• (ii)

      to ask the Borrower for confirmation that the information about occupants given in your mortgage instructions or offer is correct; and

    • (iii)

      to obtain consents in the form required by you from any existing or prospective occupier(s) aged 17 or over of the Property specified by you or of whom we are aware;

  • (b)

    have made or will make such Bankruptcy, Land Registry or Land Charges Searches as may be necessary to justify certificate no. (2)(i) above;

  • (c)

    will within the period of protection afforded by the searches referred to in paragraph (b) above:

    • (i)

      complete the mortgage;

    • (ii)

      arrange for the issue of a stamp duty land tax certificate if appropriate;

    • (iii)

      deliver to the Land Registry the documents necessary to register the mortgage in your favour and any relevant prior dealings; and

    • (iv)

      effect any other registrations necessary to protect your interests as mortgagee;

  • (d)

    will despatch to you such deeds and documents relating to the Property as you require with a list of them in the form prescribed by you within ten working days of receipt by us of the title information document from the Land Registry;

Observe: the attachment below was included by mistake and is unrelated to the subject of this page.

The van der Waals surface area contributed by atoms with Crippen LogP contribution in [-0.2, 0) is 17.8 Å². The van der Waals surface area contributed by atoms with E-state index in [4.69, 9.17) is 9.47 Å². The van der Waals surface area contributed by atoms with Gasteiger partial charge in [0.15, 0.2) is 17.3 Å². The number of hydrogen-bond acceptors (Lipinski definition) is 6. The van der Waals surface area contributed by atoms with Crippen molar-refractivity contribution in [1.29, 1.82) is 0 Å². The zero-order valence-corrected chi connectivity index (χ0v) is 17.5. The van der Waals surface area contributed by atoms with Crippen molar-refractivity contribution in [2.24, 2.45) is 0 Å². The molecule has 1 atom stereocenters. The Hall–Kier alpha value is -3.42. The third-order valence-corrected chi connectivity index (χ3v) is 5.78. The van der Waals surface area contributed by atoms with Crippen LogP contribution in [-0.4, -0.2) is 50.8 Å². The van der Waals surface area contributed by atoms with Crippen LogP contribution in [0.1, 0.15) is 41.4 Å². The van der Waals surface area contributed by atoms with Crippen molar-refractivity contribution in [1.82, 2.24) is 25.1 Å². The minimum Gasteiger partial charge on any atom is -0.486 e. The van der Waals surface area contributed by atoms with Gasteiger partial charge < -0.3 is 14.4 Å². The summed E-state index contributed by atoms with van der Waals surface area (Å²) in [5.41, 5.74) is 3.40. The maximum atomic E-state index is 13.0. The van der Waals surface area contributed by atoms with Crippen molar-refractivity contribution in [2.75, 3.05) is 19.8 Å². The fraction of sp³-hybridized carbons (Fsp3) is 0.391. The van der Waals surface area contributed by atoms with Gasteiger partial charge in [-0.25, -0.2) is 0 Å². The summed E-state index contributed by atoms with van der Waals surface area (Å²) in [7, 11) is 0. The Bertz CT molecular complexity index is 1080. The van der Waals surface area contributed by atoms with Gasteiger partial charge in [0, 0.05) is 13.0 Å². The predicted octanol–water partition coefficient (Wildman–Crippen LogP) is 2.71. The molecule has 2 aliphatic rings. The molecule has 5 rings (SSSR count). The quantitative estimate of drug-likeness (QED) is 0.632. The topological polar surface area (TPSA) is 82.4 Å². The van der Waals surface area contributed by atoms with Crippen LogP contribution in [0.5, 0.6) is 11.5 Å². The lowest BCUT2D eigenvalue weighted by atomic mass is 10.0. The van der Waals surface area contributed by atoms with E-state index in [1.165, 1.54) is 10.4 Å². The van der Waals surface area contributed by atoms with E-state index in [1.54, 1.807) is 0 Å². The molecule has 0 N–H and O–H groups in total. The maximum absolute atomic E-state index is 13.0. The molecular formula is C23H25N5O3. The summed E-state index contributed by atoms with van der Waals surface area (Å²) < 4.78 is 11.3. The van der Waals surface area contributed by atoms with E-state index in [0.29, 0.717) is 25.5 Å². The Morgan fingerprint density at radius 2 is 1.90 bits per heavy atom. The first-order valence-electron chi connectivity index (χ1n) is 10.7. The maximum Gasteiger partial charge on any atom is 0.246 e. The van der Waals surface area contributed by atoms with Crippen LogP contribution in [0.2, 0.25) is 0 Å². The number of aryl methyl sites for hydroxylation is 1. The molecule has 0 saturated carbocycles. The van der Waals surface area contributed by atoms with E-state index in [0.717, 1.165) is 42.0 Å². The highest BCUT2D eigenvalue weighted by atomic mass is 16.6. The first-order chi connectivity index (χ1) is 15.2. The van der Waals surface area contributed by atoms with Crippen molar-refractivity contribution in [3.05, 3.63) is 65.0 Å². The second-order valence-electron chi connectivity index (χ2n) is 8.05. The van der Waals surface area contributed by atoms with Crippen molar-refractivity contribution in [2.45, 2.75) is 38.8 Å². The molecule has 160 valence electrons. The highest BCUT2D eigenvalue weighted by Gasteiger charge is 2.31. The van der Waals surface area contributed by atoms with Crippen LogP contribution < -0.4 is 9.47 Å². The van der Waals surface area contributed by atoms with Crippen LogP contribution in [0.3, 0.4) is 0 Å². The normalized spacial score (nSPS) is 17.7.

• (e)

    will not part with the mortgage advance (and will return it to you if required) if it shall come to our notice prior to completion that the Property will at completion be occupied in whole or in part otherwise than in accordance with your instructions;

  • (f)

    will not accept instructions, except with your consent in writing, to prepare any lease or tenancy agreement relating to the Property or any part of it prior to despatch of the title information document to you;

  • (g)

    will not use the mortgage advance until satisfied that, prior to or contemporaneously with the transfer of the Property to the mortgagor, there will be discharged:

    • (i)

      any existing mortgage on property the subject of an associated sale of which we are aware; and

    • (ii)

      any other mortgages made by a lender identified by you secured against a property located in England or Wales where you have given either an account number or numbers or a property address;

  • (h)

    will notify you in writing if any matter comes to our attention before completion which would render the certificate given above untrue or inaccurate and, in those circumstances, will defer completion pending your authority to proceed and will return the mortgage advance to you if required; and

  • (i)